Losing my mom put the world in a completely different perspective for me,” Grace says. “I realized that you never know when someone could leave you, so you have to love the people you love with your whole heart, every day.”

Grace’s father was instrumental in helping in the healing process of his daughters. “I distinctly remember my dad constantly reminding my two little sisters, Bella and Sophie, and I that happiness is a choice, and it was now our job to turn this heartbreaking event in our life into something positive.”

When she got to high school, Grace became involved in the Leukemia & Lymphoma Society and a handful of other organizations. But she never felt like she was doing enough.

“I wanted to create an opportunity for people to help beyond donating money, and one that anyone could be a part of, no matter their financial status.”

In October 2018, Grace started Letters of Love, a club at her high school in Long Lake, Minnesota, to emotionally support children battling cancer and other serious illnesses through letter-writing and craft-making.


Image courtesy of Letters of Love

Much to her surprise, more than 100 students showed up for the first club meeting. From then on, Letters of Love grew so fast that during her senior year in high school, Grace had to start a GoFundMe to help cover the cost of card-making materials.

Speaking about her nonprofit today, Grace says, “I can’t find enough words to explain how blessed I feel to have this organization. Beyond the amount of kids and families we are able to support, it allows me to feel so much closer and more connected to my mom.”

Since its inception, Letters of Love has grown to more than 25 clubs with more than 1,000 members providing emotional support to more than 60,000 patients in children’s hospitals around the world. And in the process it has become a full-time job for Grace.

“I do everything from training volunteers and club ambassadors, paying bills, designing merchandise, preparing financial predictions and overviews, applying for grants, to going through each and every card ensuring they are appropriate to send out to hospitals.”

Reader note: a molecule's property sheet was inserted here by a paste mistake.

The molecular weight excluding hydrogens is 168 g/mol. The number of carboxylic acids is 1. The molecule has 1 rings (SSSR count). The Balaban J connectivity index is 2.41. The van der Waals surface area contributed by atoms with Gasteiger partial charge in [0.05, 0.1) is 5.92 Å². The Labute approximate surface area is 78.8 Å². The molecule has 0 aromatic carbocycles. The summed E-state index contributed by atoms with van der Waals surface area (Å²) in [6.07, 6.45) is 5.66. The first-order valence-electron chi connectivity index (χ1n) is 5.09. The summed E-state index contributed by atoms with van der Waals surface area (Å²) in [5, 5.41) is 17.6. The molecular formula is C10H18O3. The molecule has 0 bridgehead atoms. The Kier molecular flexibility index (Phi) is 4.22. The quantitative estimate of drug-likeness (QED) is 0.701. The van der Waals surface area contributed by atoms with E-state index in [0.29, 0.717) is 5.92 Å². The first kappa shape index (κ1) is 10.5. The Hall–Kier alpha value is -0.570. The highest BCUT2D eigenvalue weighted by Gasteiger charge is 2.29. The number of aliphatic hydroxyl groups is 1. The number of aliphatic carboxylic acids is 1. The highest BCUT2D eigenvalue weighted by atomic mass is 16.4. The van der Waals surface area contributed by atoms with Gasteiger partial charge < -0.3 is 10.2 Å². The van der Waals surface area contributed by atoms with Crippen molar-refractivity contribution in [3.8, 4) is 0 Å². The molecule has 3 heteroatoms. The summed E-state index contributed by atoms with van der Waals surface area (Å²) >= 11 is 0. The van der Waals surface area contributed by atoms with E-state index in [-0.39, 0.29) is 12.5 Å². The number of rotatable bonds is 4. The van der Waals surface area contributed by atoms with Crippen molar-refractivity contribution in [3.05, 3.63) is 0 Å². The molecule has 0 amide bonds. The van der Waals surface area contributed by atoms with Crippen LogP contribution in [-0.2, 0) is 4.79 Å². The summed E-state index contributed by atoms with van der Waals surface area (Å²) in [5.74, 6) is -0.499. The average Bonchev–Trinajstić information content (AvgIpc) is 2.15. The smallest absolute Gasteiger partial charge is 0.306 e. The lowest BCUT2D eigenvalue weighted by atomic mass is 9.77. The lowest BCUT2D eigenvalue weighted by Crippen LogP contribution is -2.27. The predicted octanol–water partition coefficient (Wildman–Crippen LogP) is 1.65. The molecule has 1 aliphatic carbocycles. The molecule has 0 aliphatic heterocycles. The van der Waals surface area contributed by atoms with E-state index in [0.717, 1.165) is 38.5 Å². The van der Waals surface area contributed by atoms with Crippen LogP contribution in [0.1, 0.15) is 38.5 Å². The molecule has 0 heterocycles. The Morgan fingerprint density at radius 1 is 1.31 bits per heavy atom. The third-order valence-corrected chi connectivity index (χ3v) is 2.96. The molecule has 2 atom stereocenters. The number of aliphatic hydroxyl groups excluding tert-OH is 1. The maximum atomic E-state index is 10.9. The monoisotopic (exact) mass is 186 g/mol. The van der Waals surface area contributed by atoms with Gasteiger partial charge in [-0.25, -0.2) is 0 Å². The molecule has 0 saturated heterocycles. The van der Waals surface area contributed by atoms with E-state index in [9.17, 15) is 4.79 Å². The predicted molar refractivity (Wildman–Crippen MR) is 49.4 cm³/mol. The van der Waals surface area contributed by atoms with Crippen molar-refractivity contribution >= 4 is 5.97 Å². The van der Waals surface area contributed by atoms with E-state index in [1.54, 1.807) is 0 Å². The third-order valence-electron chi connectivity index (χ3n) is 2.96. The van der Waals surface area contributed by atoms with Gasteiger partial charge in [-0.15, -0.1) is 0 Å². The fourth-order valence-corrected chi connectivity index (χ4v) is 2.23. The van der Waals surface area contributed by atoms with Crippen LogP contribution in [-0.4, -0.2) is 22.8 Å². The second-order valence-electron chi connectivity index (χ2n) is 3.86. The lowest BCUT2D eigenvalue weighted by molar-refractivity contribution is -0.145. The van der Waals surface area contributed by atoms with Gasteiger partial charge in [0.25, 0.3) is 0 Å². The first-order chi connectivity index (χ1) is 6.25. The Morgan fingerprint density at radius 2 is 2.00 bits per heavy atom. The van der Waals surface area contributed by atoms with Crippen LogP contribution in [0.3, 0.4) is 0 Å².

Image courtesy of Letters of Love

In addition to running Letters of Love, Grace and her small team must also contend with the emotions inherent in their line of work.

“There have been many, many tears cried,” she says. “Working to support children who are battling cancer and other serious and sometimes chronic illnesses can absolutely be extremely difficult mentally. I feel so blessed to be an organization that focuses solely on bringing joy to these children, though. We do everything we can to simply put a smile on their face, and ensure they know that they are so loved, so strong, and so supported by people all around the world.”

Image courtesy of Letters of Love

Letters of Love has been particularly instrumental in offering emotional support to children who have been unable to see friends and family due to COVID-19. A video campaign in the summer of 2021 even saw members of the NFL’s Minnesota Vikings and the NHL’s Minnesota Wild offer short videos of hope and encouragement to affected children.

Grace is currently taking a gap year before she starts college so she can focus on growing Letters of Love as well as to work on various related projects, including the publication of a children’s book.

“The goal of the book is to teach children the immense impact that small acts of kindness can have, how to treat their peers who may be diagnosed with disabilities or illness, and how they are never too young to change the world,” she says.

Since she was 10, Grace has kept memories of her mother close to her, as a source of love and inspiration in her life and in the work she does with Letters of Love.

Image courtesy of Grace Berbig

“When I lost my mom, I felt like a section of my heart went with her, so ever since, I have been filling that piece with love and compassion towards others. Her smile and joy were infectious, and I try to mirror that in myself and touch people’s hearts as she did.”

For more information visit Letters of Love.

Please donate to Grace’s GoFundMe and help Letters of Love to expand, publish a children’s book and continue to reach more children in hospitals around the world.

Ronny Tertnes' "liquid sculptures" are otherworldly.

Human beings have sculpted artwork out of all kinds of materials throughout history, from clay to concrete to bronze. Some sculpt with water in the form of ice, but what if you could create sculptures with small drops of liquid?

Norwegian artist Ronny Tertnes does just that. His "liquid sculptures" look like something from another planet or another dimension, while at the same time are entirely recognizable as water droplets.

I mean, check this out:


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Images courtesy of AFutureSuperhero and Friends and Balance Dance Project
True

The day was scorching hot, but the weather wasn’t going to stop a Star Wars Stormtrooper from handing out school supplies to a long line of eager children. “You guys don’t have anything illegal back there - any droids or anything?” the Stormtrooper asks, making sure he was safe from enemies before handing over a colorful backpack to a smiling boy.